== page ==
Italy is one of the most sought-after destination spots in the world. From the food to the architecture to the beaches to the shopping to the friendly people, Italy promises magical experiences and lifelong memories.
However, due to its popularity as a vacation destination, the top cities of Rome, Florence and Venice can be overrun with tourists. It’s hard to get the authentic feel of a city if you are just surrounded by people from Wisconsin or North Carolina — not to mention, that means that you will be waiting in long lines and paying high prices!
Luckily, there are many Italian cities, towns and villages which offer beauty and culture along with fewer tourists and lower travel costs. Check these hidden gems out before they get too popular:
Located in Northern Italy, Turin (or as Italians call it, Torino) is the capital city of Piedmont. This bustling urban center is home to some of the most beautiful architecture and delicious cuisine you will find in Italy, yet it remains low on many Americans’ radar. All the better for you, as it means you will have unfettered access to Turin’s many offerings, including stunning piazzas, historic cafes (where famous thinkers like Frederich Nietzsche dined), art museums, world-famous cuisine, and a bustling nightlife.
This resort town looms over Italy’s famous Amalfi Coast. It boasts Moorish architecture, cliffside gardens, breathtaking hiking trails, and famous former visitors. British Prime Minister Winston Churchill, writer D.H. Lawrence and artist Salvador Dali all spent time in this beautiful area. Make sure to stop and visit Pompeii, the ancient city that was destroyed by Mount Vesuvius, which is only 17 miles from Ravello.
If you want to take a step back in time, head to this province in central Italy, which also has a city named Perugia. The New York Times calls Perugia “one of Italy’s most underrated destinations,” and for good reason. The hilltop villages offer panoramic views of the breathtaking region, including Lake Trasimeno, which is the largest lake in Italy. Here, you will find the perfect combination of art, nature and history. Don’t forget to enjoy a thermal bath at one of the hot springs, as well as enjoy a dish with black truffles (commonly found in this area).
4. Conca dei Marini
Do you want to vacation where Italians vacation? If so, head to Conca dei Marini. Here you will find beaches that are less frequented by tourists, as well as gorgeous views and a laid-back atmosphere courtesy of the locals. Don’t miss a trip to La Grotta Dello Smeraldo, a partly-underwater cave which is filled stalagmites and stalactites. (It translates to “Emerald Cave,” because the water in the grotto gives off a glowing green hue). To make the experience even more magical and surreal, there is actually an underwater nativity scene at the bottom of the cave which can be seen from rowboats.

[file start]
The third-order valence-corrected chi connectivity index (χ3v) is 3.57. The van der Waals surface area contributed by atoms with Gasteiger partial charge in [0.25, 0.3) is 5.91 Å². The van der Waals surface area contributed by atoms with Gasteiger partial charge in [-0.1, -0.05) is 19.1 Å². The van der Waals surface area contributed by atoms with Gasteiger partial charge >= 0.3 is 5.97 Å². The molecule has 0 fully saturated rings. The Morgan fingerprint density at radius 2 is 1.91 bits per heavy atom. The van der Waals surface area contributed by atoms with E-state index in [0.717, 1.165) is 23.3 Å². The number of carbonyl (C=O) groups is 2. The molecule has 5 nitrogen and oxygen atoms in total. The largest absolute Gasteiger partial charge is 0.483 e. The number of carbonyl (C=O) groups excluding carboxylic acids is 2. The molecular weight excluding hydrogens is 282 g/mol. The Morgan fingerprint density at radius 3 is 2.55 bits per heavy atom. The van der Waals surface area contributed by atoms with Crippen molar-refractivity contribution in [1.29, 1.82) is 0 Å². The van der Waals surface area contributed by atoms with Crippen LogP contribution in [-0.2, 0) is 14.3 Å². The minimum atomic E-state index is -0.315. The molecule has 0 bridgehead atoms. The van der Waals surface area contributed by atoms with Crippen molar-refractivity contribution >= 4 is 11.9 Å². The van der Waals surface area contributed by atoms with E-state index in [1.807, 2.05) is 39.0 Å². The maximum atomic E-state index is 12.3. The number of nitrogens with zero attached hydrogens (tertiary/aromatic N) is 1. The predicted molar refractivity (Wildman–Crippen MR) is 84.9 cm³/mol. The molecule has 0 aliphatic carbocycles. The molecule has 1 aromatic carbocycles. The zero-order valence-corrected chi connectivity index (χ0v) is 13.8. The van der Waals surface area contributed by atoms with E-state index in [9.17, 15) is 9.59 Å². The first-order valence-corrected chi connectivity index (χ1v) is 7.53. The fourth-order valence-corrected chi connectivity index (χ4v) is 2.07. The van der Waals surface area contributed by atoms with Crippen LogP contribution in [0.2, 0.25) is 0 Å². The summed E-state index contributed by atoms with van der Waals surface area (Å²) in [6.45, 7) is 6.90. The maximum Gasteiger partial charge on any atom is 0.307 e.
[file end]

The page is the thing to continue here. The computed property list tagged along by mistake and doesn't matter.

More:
This coastal region in northwest Italy, also known as the Italian Riviera, boasts soaring mountains and rolling hills rich with olive vineyards. It overlooks the Ligurian Sea, and is speckled with small coves and beaches with fine golden sand. From whale-watching to snorkeling, you won’t run out of things to do in this chic yet nature-rich region. And don’t forget to try their famous pesto —Ligurian cuisine is known for its pesto, and of course, seafood!
Located on the “heel” of Italy’s “boot,” Bari is a port city on the Adriatic Sea. It is a large urban center which has a rich history. Here you will find ancient architecture, stunning basilicas, modern museums, and a rich nightlife. Bari is also home to a beautiful coastline and wonderful beaches, so you can soak up the sun and enjoy the warm waves. In addition, Bari is a great spot for shopping and simply soaking in the Italian culture.
Matera is situated in a rocky area in southern Italy. The city is remote, which makes it a less likely spot for tourists to travel, but that doesn’t mean Matera has nothing to offer. The stunning spot has been named a UNESCO World Heritage Site, and it truly has something for everyone. Whether you want to wander through Baroque churches and palaces, or spend time in nature exploring Matera’s many caves, this is a place that truly feels magical. It has even been nicknamed the “underground city,” or Citta Sotterranea, for its many underground structures. Make sure to enjoy fresh pasta made with local dried chilies, along with their famous bread.
There’s so much to see, do, and eat in Italy that you’ll never be able to take in everything. Go ahead and explore and happy travels!